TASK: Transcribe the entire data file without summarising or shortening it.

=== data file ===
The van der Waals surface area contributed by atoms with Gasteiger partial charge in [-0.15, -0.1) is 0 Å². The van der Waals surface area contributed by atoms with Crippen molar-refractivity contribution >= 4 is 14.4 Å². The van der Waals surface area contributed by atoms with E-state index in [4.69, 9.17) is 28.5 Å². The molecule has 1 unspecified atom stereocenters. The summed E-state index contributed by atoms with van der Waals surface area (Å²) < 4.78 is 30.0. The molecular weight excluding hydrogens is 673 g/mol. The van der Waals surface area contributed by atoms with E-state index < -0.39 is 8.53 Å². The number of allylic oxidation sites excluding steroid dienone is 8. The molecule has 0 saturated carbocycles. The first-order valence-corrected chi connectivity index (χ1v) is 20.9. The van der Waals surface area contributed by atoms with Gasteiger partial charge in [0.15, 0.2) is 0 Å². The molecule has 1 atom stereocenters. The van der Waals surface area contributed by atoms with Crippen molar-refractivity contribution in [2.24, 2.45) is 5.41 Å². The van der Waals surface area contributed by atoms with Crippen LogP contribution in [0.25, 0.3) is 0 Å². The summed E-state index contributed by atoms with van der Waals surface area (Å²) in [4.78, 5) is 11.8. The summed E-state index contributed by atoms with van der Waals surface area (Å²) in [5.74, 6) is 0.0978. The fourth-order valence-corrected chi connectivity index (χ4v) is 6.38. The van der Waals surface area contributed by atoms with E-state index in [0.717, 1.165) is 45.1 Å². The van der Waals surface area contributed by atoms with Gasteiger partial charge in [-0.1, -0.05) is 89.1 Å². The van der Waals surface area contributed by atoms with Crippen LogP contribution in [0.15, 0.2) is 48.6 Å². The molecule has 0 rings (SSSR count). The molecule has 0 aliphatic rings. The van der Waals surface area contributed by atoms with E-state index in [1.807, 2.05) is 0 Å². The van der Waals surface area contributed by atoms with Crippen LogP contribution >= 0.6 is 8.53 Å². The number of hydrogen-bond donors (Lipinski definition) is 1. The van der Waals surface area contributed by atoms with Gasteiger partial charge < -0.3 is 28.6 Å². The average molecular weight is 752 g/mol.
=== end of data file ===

The van der Waals surface area contributed by atoms with Gasteiger partial charge in [-0.15, -0.1) is 0 Å². The van der Waals surface area contributed by atoms with Crippen molar-refractivity contribution >= 4 is 14.4 Å². The van der Waals surface area contributed by atoms with E-state index in [4.69, 9.17) is 28.5 Å². The molecule has 1 unspecified atom stereocenters. The summed E-state index contributed by atoms with van der Waals surface area (Å²) < 4.78 is 30.0. The molecular weight excluding hydrogens is 673 g/mol. The van der Waals surface area contributed by atoms with E-state index < -0.39 is 8.53 Å². The number of allylic oxidation sites excluding steroid dienone is 8. The molecule has 0 saturated carbocycles. The first-order valence-corrected chi connectivity index (χ1v) is 20.9. The van der Waals surface area contributed by atoms with Gasteiger partial charge in [0.15, 0.2) is 0 Å². The molecule has 1 atom stereocenters. The van der Waals surface area contributed by atoms with Crippen molar-refractivity contribution in [2.24, 2.45) is 5.41 Å². The van der Waals surface area contributed by atoms with Crippen LogP contribution in [0.25, 0.3) is 0 Å². The summed E-state index contributed by atoms with van der Waals surface area (Å²) in [4.78, 5) is 11.8. The summed E-state index contributed by atoms with van der Waals surface area (Å²) in [5.74, 6) is 0.0978. The fourth-order valence-corrected chi connectivity index (χ4v) is 6.38. The van der Waals surface area contributed by atoms with E-state index in [0.717, 1.165) is 45.1 Å². The van der Waals surface area contributed by atoms with Gasteiger partial charge in [-0.1, -0.05) is 89.1 Å². The van der Waals surface area contributed by atoms with Crippen LogP contribution in [0.15, 0.2) is 48.6 Å². The molecule has 0 rings (SSSR count). The molecule has 0 aliphatic rings. The van der Waals surface area contributed by atoms with E-state index in [1.807, 2.05) is 0 Å². The van der Waals surface area contributed by atoms with Crippen LogP contribution >= 0.6 is 8.53 Å². The number of hydrogen-bond donors (Lipinski definition) is 1. The van der Waals surface area contributed by atoms with Gasteiger partial charge < -0.3 is 28.6 Å². The average molecular weight is 752 g/mol.